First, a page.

The Definitive CR-Z Tire Size Guide
Disclaimer: Neither CR-Z Forum, nor myself, are liable for any damages or injury that occur as a result of selecting an incorrect tire size. Vehicle manufacturers have recommended tire sizes for many reasons, and tire retailers recommend you do not go beyond 3% of overall diameter of the factory tire size, for many reasons as well. The reasons, sizes, and everything in between will be explained in this thread.
This is not a tire fitment thread. Tire fitment choices should come only after selecting a properly sized tire from all the tires that fall into the category of 'recommended' for the vehicle (tires that are within 3% of the factory overall diameter). In all honesty this thread should have been created a long time ago.
What this is:
This is the definitive list of tire sizes that can be used on the Honda CR-Z. I have been seeing a lot of people selecting tire sizes that are outside the recommended overall diameters, so I decided to make a comprehensive, easy to read list, along with explanations, of all the tire sizes from 14" to 21" diameters that can be used on a CR-Z, and a complete list of all the tire sizes that should not be used on a CR-Z.
There are very real, very serious reasons as to why you do not want to go outside the recommended range of tire sizes. The reasons range from very serious safety concerns, to increased mileage readings on the odometer and excessive vehicle and component wear, as well as reduced performance in terms of acceleration deceleration ride quality and suspension wear. Once again, neither myself, nor CR-Z Forum are responsible for any damage or injury that occur with improper tire size use.
Where to start: The factory tire size.
When selecting tire sizes yourself using one of the many available and free tire size calculators, you always need to input and compare the tire sizes to the factory tire size. The factory tire size being the size that the car comes with when it is 100% OEM as it rolls off the assembly line.
For reference, the factory OEM tire size for the 2011-2013 Honda CR-Z is: 195/55/16.
Tire sizes: The measurements.
There are three measurements that make up a tire size, this number is almost always molded into the sidewall of the tire. The tire size numbering follows the ISO Metric Code for tires. The primary set of numbers to be concerned with regarding tire size is the three-digit number followed by the forward-slash, the two-digit number followed by another forward slash (or sometimes a hyphen), and another two-digit number. This series of numbers and forward slashes is the tire size. For example the factory CR-Z tire size is written as: 195/55/16.
The first number set (195 for the factory tires) is the nominal tread width, or section width of the tire (measured in millimeters).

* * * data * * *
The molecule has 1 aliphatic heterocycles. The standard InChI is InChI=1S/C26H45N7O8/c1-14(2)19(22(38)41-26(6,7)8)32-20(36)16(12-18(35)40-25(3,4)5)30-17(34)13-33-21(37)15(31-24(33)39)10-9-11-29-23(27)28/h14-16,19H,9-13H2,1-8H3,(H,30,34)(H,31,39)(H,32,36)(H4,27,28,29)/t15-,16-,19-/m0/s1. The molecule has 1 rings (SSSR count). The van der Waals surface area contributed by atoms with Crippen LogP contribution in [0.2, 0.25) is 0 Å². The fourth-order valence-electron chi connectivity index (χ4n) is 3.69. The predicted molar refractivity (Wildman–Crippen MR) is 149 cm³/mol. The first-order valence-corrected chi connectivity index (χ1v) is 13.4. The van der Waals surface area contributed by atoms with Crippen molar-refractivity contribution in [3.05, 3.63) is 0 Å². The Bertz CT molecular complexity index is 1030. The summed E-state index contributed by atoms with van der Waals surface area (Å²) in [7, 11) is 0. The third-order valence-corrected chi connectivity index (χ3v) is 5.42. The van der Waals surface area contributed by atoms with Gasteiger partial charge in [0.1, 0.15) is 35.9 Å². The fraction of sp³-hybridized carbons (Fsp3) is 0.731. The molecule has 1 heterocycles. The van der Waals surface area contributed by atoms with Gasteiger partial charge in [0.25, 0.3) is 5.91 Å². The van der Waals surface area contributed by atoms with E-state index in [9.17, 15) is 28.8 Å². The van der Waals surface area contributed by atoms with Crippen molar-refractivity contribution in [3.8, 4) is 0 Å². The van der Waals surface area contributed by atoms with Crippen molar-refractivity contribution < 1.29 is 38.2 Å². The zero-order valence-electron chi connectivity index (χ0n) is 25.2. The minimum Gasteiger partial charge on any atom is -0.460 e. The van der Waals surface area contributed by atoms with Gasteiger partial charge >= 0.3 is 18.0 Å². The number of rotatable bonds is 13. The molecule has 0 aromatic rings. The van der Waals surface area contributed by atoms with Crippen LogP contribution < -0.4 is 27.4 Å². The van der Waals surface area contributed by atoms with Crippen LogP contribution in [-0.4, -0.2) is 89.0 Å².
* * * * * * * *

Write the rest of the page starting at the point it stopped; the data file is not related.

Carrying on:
The second number set (55 for the factory tires) is the aspect ratio (sometimes called 'profile'), this is obtained from taking the sidewall height of the tire as a percentage of the overall tire width.
The third number set (16 for the factory tires) is the diameter of the wheel, in inches, for which the tire will fit.
The most important tire size specification when selecting a tire size is the overall diameter, which can only be calculated by using all three sets of numbers from the tire size. The overall diameter is not molded or printed on the tire. This calculation can be done yourself, or you can simply input the tire size into one of the many free online tire size calculators to get the overall diameter of the tire.
Tire Size Calculators:
Overall Diameter: The reasons explained.
The overall diameter of the stock CR-Z tire is 24.44", or 620.90mm.
The overall diameter is the most important consideration for tire sizes as changing this dimension too dramatically in either direction can affect the speedometer and odometer readings, acceleration and gearing of the vehicle, revolutions per mile or the wear and tear on the engine drivetrain and other components, handling, and the most important and serious aspect that can be affected: braking.
Tire Rack, Discount Tire, 1010 Tires, and most other reputable tire retailers have disclaimers about the overall tire diameter, and recommend that one not deviate beyond 3% of the overall tire diameter.
The reason you do not want to go beyond the recommendation of staying within 3% of the overall factory diameter is because most of the major mechanical components of the vehicle were designed around the factory tire diameter. From the gearing of the transmission, to the size and distribution of the braking system, the entire suspension and wheel-rate from the shocks and springs to the stiffness of the bushings, and even the engine power-band and revolutions per minute are all taken into account and tediously calculated and balanced for the vehicle around the factory tire size.